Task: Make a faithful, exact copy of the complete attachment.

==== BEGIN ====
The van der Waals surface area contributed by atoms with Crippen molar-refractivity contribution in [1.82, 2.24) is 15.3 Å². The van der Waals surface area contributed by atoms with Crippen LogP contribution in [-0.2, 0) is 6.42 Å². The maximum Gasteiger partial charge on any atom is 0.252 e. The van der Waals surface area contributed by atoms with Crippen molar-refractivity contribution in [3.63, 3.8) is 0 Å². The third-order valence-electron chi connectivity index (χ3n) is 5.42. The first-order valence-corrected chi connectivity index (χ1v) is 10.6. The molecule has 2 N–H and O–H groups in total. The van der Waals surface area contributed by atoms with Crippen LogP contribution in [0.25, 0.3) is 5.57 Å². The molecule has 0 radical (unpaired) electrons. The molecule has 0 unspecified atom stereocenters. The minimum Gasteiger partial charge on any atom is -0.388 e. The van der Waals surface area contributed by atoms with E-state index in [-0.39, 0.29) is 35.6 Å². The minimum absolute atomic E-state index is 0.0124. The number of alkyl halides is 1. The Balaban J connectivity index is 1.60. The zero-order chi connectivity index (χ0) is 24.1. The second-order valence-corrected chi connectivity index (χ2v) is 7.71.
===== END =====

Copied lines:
The van der Waals surface area contributed by atoms with Crippen molar-refractivity contribution in [1.82, 2.24) is 15.3 Å². The van der Waals surface area contributed by atoms with Crippen LogP contribution in [-0.2, 0) is 6.42 Å². The maximum Gasteiger partial charge on any atom is 0.252 e. The van der Waals surface area contributed by atoms with Crippen molar-refractivity contribution in [3.63, 3.8) is 0 Å². The third-order valence-electron chi connectivity index (χ3n) is 5.42. The first-order valence-corrected chi connectivity index (χ1v) is 10.6. The molecule has 2 N–H and O–H groups in total. The van der Waals surface area contributed by atoms with Crippen LogP contribution in [0.25, 0.3) is 5.57 Å². The molecule has 0 radical (unpaired) electrons. The molecule has 0 unspecified atom stereocenters. The minimum Gasteiger partial charge on any atom is -0.388 e. The van der Waals surface area contributed by atoms with E-state index in [-0.39, 0.29) is 35.6 Å². The minimum absolute atomic E-state index is 0.0124. The number of alkyl halides is 1. The Balaban J connectivity index is 1.60. The zero-order chi connectivity index (χ0) is 24.1. The second-order valence-corrected chi connectivity index (χ2v) is 7.71.